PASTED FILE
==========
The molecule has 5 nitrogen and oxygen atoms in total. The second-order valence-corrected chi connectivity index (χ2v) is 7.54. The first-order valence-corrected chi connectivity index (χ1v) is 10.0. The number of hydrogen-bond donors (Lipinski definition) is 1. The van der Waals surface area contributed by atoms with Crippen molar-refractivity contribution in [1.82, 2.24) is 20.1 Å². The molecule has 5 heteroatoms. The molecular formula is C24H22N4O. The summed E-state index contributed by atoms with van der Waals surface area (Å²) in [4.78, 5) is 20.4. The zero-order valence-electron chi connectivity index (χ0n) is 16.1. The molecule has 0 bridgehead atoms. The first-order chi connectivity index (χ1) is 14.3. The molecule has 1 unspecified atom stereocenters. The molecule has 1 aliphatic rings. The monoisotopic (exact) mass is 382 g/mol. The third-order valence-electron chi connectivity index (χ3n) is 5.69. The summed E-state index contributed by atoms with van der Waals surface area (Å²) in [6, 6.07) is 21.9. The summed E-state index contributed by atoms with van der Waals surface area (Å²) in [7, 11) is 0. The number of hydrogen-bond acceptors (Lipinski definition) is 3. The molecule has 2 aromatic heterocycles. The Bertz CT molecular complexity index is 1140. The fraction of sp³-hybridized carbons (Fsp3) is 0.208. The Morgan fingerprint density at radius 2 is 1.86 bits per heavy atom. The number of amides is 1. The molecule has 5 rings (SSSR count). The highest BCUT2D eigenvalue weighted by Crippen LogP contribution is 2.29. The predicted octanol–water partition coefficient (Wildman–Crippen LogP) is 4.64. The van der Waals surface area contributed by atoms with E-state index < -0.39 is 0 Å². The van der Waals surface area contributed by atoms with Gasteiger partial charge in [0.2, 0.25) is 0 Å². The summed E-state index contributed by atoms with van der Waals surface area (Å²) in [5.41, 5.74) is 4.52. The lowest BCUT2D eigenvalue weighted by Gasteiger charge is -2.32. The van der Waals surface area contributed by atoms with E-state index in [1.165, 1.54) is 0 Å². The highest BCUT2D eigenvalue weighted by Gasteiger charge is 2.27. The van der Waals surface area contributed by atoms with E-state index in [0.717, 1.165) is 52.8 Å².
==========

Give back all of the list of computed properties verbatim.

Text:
The molecule has 5 nitrogen and oxygen atoms in total. The second-order valence-corrected chi connectivity index (χ2v) is 7.54. The first-order valence-corrected chi connectivity index (χ1v) is 10.0. The number of hydrogen-bond donors (Lipinski definition) is 1. The van der Waals surface area contributed by atoms with Crippen molar-refractivity contribution in [1.82, 2.24) is 20.1 Å². The molecule has 5 heteroatoms. The molecular formula is C24H22N4O. The summed E-state index contributed by atoms with van der Waals surface area (Å²) in [4.78, 5) is 20.4. The zero-order valence-electron chi connectivity index (χ0n) is 16.1. The molecule has 0 bridgehead atoms. The first-order chi connectivity index (χ1) is 14.3. The molecule has 1 unspecified atom stereocenters. The molecule has 1 aliphatic rings. The monoisotopic (exact) mass is 382 g/mol. The third-order valence-electron chi connectivity index (χ3n) is 5.69. The summed E-state index contributed by atoms with van der Waals surface area (Å²) in [6, 6.07) is 21.9. The summed E-state index contributed by atoms with van der Waals surface area (Å²) in [7, 11) is 0. The number of hydrogen-bond acceptors (Lipinski definition) is 3. The molecule has 2 aromatic heterocycles. The Bertz CT molecular complexity index is 1140. The fraction of sp³-hybridized carbons (Fsp3) is 0.208. The Morgan fingerprint density at radius 2 is 1.86 bits per heavy atom. The number of amides is 1. The molecule has 5 rings (SSSR count). The highest BCUT2D eigenvalue weighted by Crippen LogP contribution is 2.29. The predicted octanol–water partition coefficient (Wildman–Crippen LogP) is 4.64. The van der Waals surface area contributed by atoms with E-state index < -0.39 is 0 Å². The van der Waals surface area contributed by atoms with Gasteiger partial charge in [0.2, 0.25) is 0 Å². The summed E-state index contributed by atoms with van der Waals surface area (Å²) in [5.41, 5.74) is 4.52. The lowest BCUT2D eigenvalue weighted by Gasteiger charge is -2.32. The van der Waals surface area contributed by atoms with E-state index in [1.165, 1.54) is 0 Å². The highest BCUT2D eigenvalue weighted by Gasteiger charge is 2.27. The van der Waals surface area contributed by atoms with E-state index in [0.717, 1.165) is 52.8 Å².